The Klamath River Dam Removal issue is reaching a critical juncture and things seem to be happening quickly, yet as Jeffrey F. Mount of U.C. Davis notes on the California Water Blog, even when support is unambiguous, it takes a long time to remove a dam.
The Elwha River Dams are a shining example; despite support from four presidents and most of the interested political figures, it still took a quarter century to bring the Elwha River dams down (from the California Water Blog):
[ED: Elwha River] Dam removal and river restoration should have been easy. The little electricity generated will be replaced by a cheaper alternative. The removal costs are modest, and the risks from sediment released are manageable. Restoration is likely to occur quickly, with significant improvements in salmon populations and fisheries that exceed the value of the electricity. What was so striking about this effort was the broad level of support. The last four US Presidents and their many agencies have backed this project (although the Gingrich Congress and Senator Slade Gorton held it hostage in the 1990’s). Washington’s governors, senators and congressmen supported the project. The tribes, an array of conservation groups, the Park, Port Angeles, and the dam owners were all on board a long time ago.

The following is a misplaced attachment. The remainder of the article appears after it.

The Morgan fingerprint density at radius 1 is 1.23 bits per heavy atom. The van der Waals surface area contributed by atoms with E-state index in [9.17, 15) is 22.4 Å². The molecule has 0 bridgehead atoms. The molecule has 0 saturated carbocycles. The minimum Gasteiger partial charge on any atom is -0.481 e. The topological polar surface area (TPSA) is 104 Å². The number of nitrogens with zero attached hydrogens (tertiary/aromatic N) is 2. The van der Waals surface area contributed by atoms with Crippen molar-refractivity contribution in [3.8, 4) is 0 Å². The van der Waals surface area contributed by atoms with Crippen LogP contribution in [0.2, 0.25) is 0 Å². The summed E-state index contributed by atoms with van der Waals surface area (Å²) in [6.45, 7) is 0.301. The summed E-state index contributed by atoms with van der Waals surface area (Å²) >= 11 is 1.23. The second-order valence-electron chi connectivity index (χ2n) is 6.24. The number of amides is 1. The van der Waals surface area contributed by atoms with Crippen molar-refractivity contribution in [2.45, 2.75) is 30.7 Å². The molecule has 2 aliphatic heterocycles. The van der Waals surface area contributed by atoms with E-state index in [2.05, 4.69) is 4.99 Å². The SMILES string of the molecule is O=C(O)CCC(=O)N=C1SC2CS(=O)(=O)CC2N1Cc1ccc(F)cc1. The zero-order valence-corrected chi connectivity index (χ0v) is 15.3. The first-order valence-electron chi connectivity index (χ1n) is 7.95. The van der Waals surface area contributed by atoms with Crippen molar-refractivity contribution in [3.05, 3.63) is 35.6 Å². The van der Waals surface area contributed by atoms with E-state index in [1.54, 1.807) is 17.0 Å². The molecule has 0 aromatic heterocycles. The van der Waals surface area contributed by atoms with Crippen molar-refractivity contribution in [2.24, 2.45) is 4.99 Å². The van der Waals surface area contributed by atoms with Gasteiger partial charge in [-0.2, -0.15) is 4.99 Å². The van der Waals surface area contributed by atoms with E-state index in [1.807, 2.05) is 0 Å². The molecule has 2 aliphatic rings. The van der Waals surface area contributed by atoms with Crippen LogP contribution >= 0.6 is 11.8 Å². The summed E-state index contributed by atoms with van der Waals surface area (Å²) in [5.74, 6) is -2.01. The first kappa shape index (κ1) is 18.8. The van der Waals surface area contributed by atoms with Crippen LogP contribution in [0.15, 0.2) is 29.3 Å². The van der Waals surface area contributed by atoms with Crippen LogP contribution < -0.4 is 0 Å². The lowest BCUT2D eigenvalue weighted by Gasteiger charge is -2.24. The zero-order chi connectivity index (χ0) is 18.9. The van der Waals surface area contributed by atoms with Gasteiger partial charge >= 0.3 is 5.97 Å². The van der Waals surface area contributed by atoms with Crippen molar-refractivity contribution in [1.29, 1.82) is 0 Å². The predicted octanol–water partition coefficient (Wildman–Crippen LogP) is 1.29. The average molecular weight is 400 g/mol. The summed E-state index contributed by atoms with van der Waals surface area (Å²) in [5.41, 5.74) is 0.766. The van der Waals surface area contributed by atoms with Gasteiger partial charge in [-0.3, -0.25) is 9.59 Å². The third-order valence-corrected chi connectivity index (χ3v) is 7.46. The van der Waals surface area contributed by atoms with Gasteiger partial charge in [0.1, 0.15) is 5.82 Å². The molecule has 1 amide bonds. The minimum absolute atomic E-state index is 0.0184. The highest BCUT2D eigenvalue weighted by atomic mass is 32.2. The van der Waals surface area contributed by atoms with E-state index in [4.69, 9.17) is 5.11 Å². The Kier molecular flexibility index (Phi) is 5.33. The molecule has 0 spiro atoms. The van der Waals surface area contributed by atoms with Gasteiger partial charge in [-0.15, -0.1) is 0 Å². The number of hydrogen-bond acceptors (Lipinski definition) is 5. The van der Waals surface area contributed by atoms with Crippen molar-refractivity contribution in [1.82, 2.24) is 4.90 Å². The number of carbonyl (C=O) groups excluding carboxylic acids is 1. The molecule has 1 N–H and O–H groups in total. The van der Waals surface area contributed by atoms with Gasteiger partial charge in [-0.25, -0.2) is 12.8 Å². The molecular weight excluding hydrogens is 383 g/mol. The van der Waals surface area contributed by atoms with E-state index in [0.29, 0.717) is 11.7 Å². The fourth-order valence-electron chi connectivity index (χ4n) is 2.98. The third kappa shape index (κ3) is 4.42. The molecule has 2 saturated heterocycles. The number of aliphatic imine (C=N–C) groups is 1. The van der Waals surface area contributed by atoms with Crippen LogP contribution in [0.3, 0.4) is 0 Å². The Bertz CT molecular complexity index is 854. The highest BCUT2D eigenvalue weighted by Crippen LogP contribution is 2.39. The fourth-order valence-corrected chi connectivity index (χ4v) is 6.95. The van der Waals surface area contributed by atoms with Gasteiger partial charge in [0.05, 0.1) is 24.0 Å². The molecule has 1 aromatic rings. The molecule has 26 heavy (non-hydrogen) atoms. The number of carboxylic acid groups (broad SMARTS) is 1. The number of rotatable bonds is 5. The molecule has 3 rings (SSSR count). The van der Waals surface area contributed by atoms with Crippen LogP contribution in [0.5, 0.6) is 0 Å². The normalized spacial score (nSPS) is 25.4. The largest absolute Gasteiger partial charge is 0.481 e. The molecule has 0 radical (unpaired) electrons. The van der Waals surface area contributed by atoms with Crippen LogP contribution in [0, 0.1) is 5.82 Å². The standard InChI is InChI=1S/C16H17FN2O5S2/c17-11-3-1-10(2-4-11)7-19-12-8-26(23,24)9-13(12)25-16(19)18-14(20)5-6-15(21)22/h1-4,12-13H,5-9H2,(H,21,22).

Yet with all that support and those benefits it still took 25 years of hard work to begin the physical process of dam removal.
The lesson? Conservation groups need to stay committed and focused over the long haul, or even slam-dunk dam removal projects can get away from them.